While the above ruling is the opinion the Shulhan Aruch and is viewed as common law for all Sephardic Jewry, nevertheless, the view of leading Ashkenazic authorities differs. In their view, a seller of an item is always responsible for the consequences and damages of a concealed defect. Hence, according to this latter view, even if the seller does not come into physical contact with the item and inspection is the responsibility of the buyer, nevertheless, the seller is to bear the loss when the item is wasted or perishes because of the defect. The reasoning of this view is that a seller is always accountable when selling a defective item in the market. 

A defendant of Sephardic origin is absolved of payment when his claims of defense is in accordance with ruling of the Shulhan Aruch. Since he has possession of his funds, he is entitled to withhold payment by relying on the halachic authorities that are true to his heritage.  

Verdict:  Failure to Inspect 

Our Bet Din ruled in favor of Rahamim and absolved him of paying Zelig and Mendel for the defective tallitot. Since Zelig and Mendel were responsible for the quality control and inspection of the tallitot they must bear the loss. From the very onset Rahamim stipulated with them that it was their responsibility since he never came into contact with any of shipments. Had Zelig and Mendel inspected the tallitot in a reasonable amount of time, the tallitot could have been returned to the Arab factory in Tunis for a cash refund. By failing to conduct a basic inspection for over six months they consequently damaged the value of the goods. Nevertheless, prior to exempting Rahamim, we first verified that Rahamim did not deliberately buy defective tallitot at a cheaper price to increase his profit margin. This was verified with the help of a professional team of accountants appointed by our Bet Din, that reviewed Rahamim’s purchase costs and found that he paid nearly the same price for the tallitot throughout the many years of doing business.  

Although Ashkenazic halachic authorities require Rahamim to reimburse Zelig and Mendel, Rahamim, who is of Sephardic origin, is entitled to withhold payment and rely on the opinion of the Shulhan Aruch.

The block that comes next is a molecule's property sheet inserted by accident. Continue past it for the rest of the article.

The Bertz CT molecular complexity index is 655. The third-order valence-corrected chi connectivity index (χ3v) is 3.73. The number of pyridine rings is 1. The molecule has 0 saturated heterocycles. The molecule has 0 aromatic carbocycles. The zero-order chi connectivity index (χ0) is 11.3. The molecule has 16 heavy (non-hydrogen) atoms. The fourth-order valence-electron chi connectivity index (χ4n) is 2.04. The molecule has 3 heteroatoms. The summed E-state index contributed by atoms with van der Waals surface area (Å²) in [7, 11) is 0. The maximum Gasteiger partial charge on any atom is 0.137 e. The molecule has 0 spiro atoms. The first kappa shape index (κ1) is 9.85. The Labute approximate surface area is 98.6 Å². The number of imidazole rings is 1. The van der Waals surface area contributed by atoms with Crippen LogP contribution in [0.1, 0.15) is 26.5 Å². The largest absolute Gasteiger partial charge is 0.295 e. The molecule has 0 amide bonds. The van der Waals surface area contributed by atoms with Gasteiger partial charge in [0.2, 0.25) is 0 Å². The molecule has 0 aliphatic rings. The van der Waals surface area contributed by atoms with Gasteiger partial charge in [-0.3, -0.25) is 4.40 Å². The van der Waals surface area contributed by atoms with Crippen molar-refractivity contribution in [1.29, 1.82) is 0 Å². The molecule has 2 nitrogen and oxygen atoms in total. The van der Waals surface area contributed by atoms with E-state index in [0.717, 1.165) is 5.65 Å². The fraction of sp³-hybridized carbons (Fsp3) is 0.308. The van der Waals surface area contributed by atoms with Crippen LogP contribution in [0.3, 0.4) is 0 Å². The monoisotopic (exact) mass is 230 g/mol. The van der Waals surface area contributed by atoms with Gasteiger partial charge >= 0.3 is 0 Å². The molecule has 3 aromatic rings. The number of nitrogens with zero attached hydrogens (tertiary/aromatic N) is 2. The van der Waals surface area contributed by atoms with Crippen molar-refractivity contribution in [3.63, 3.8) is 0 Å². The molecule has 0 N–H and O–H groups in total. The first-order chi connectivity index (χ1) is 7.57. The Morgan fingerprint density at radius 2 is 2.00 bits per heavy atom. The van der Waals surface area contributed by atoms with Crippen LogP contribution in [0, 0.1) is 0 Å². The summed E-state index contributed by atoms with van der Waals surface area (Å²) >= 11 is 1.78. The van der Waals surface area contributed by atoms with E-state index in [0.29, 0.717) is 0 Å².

Buyer’s Remorse? 

Eddie, an affluent businessman, was for years interested in purchasing Gladys’s private home. Gladys, a recent widow, was upset with how Eddie allegedly manipulated her late husband in their business dealings. She therefore rejected his multiple business offers and swore to him that she would never agree to sell him her home. Consequently, Eddie requested of Morris, his business associate, to purchase the home with the intent of selling it to him thereafter. Morris agreed, and the two signed a document, which read, “Upon Morris’s purchase of the home, he agrees to immediately sell the home to Eddie.” Morris purchased Gladys’s home using his own funds and thereafter refused to sell the property to Eddie. Eddie began to verbally harass Morris for reneging on their deal, so Morris suggested the two resolve the matter in Bet Din. Eddie was reluctant to sign on a binding of arbitration with our Bet Din, but ultimately did so to resolve the dispute in a timely manner. In Bet Din, Morris explained that he reneged on his commitment since he regretted getting involved in a deal that will bring extreme pain to a widow. Eddie contested, claiming that the agreement they signed was binding, and by law Morris is required to sell him the home. Furthermore, he countered that Morris was not truly concerned with the widow and is only reneging on the deal since the value of the property appreciated in the interim.  

Is Morris required to sell the home to Eddie as agreed upon or not?  

How should the Bet Din rule and why?